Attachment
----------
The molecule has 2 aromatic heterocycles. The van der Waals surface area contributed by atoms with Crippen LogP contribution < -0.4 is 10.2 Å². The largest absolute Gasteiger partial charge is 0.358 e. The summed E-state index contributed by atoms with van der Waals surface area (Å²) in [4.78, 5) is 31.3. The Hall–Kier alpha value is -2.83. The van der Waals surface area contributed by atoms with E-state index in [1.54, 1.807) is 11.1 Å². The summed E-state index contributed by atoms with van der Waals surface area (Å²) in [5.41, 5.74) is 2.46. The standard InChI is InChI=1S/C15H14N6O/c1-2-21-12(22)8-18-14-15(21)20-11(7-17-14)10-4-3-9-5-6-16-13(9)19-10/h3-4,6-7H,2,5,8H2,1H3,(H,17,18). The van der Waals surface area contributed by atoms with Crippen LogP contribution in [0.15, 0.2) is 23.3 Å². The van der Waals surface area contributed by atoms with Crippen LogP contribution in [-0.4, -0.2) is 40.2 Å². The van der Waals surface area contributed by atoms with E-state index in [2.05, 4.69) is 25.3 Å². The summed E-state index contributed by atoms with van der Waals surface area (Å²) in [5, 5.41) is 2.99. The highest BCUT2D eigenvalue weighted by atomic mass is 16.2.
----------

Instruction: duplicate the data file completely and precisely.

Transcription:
The molecule has 2 aromatic heterocycles. The van der Waals surface area contributed by atoms with Crippen LogP contribution < -0.4 is 10.2 Å². The largest absolute Gasteiger partial charge is 0.358 e. The summed E-state index contributed by atoms with van der Waals surface area (Å²) in [4.78, 5) is 31.3. The Hall–Kier alpha value is -2.83. The van der Waals surface area contributed by atoms with E-state index in [1.54, 1.807) is 11.1 Å². The summed E-state index contributed by atoms with van der Waals surface area (Å²) in [5.41, 5.74) is 2.46. The standard InChI is InChI=1S/C15H14N6O/c1-2-21-12(22)8-18-14-15(21)20-11(7-17-14)10-4-3-9-5-6-16-13(9)19-10/h3-4,6-7H,2,5,8H2,1H3,(H,17,18). The van der Waals surface area contributed by atoms with Crippen LogP contribution in [0.15, 0.2) is 23.3 Å². The van der Waals surface area contributed by atoms with Crippen LogP contribution in [-0.4, -0.2) is 40.2 Å². The van der Waals surface area contributed by atoms with E-state index in [2.05, 4.69) is 25.3 Å². The summed E-state index contributed by atoms with van der Waals surface area (Å²) in [5, 5.41) is 2.99. The highest BCUT2D eigenvalue weighted by atomic mass is 16.2.